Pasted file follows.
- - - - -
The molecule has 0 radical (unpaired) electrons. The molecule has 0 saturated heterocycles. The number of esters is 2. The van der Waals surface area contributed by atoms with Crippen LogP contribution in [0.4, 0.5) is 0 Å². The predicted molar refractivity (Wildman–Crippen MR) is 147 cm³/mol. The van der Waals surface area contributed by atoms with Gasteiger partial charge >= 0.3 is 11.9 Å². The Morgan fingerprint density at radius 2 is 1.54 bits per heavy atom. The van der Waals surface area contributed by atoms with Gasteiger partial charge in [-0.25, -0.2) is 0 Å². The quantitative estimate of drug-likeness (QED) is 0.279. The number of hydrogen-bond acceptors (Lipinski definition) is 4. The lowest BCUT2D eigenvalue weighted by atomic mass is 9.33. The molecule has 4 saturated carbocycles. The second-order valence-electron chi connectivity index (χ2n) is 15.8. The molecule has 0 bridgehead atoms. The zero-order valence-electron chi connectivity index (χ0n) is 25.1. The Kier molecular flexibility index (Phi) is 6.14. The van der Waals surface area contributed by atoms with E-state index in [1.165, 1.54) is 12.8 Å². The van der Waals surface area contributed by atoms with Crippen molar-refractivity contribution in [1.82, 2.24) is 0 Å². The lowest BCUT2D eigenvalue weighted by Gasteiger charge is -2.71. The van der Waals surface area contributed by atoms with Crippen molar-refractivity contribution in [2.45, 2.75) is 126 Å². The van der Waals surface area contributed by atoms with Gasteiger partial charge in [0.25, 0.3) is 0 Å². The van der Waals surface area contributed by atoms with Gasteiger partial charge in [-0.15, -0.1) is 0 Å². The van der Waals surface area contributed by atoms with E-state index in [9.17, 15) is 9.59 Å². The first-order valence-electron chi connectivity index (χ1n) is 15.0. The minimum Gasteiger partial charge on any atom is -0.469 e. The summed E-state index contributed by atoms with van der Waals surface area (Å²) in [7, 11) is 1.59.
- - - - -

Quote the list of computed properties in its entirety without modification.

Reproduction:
The molecule has 0 radical (unpaired) electrons. The molecule has 0 saturated heterocycles. The number of esters is 2. The van der Waals surface area contributed by atoms with Crippen LogP contribution in [0.4, 0.5) is 0 Å². The predicted molar refractivity (Wildman–Crippen MR) is 147 cm³/mol. The van der Waals surface area contributed by atoms with Gasteiger partial charge >= 0.3 is 11.9 Å². The Morgan fingerprint density at radius 2 is 1.54 bits per heavy atom. The van der Waals surface area contributed by atoms with Gasteiger partial charge in [-0.25, -0.2) is 0 Å². The quantitative estimate of drug-likeness (QED) is 0.279. The number of hydrogen-bond acceptors (Lipinski definition) is 4. The lowest BCUT2D eigenvalue weighted by atomic mass is 9.33. The molecule has 4 saturated carbocycles. The second-order valence-electron chi connectivity index (χ2n) is 15.8. The molecule has 0 bridgehead atoms. The zero-order valence-electron chi connectivity index (χ0n) is 25.1. The Kier molecular flexibility index (Phi) is 6.14. The van der Waals surface area contributed by atoms with E-state index in [1.165, 1.54) is 12.8 Å². The van der Waals surface area contributed by atoms with Crippen molar-refractivity contribution in [1.82, 2.24) is 0 Å². The lowest BCUT2D eigenvalue weighted by Gasteiger charge is -2.71. The van der Waals surface area contributed by atoms with Crippen molar-refractivity contribution in [2.45, 2.75) is 126 Å². The van der Waals surface area contributed by atoms with Gasteiger partial charge in [0.25, 0.3) is 0 Å². The van der Waals surface area contributed by atoms with Gasteiger partial charge in [-0.15, -0.1) is 0 Å². The van der Waals surface area contributed by atoms with E-state index in [9.17, 15) is 9.59 Å². The first-order valence-electron chi connectivity index (χ1n) is 15.0. The minimum Gasteiger partial charge on any atom is -0.469 e. The summed E-state index contributed by atoms with van der Waals surface area (Å²) in [7, 11) is 1.59.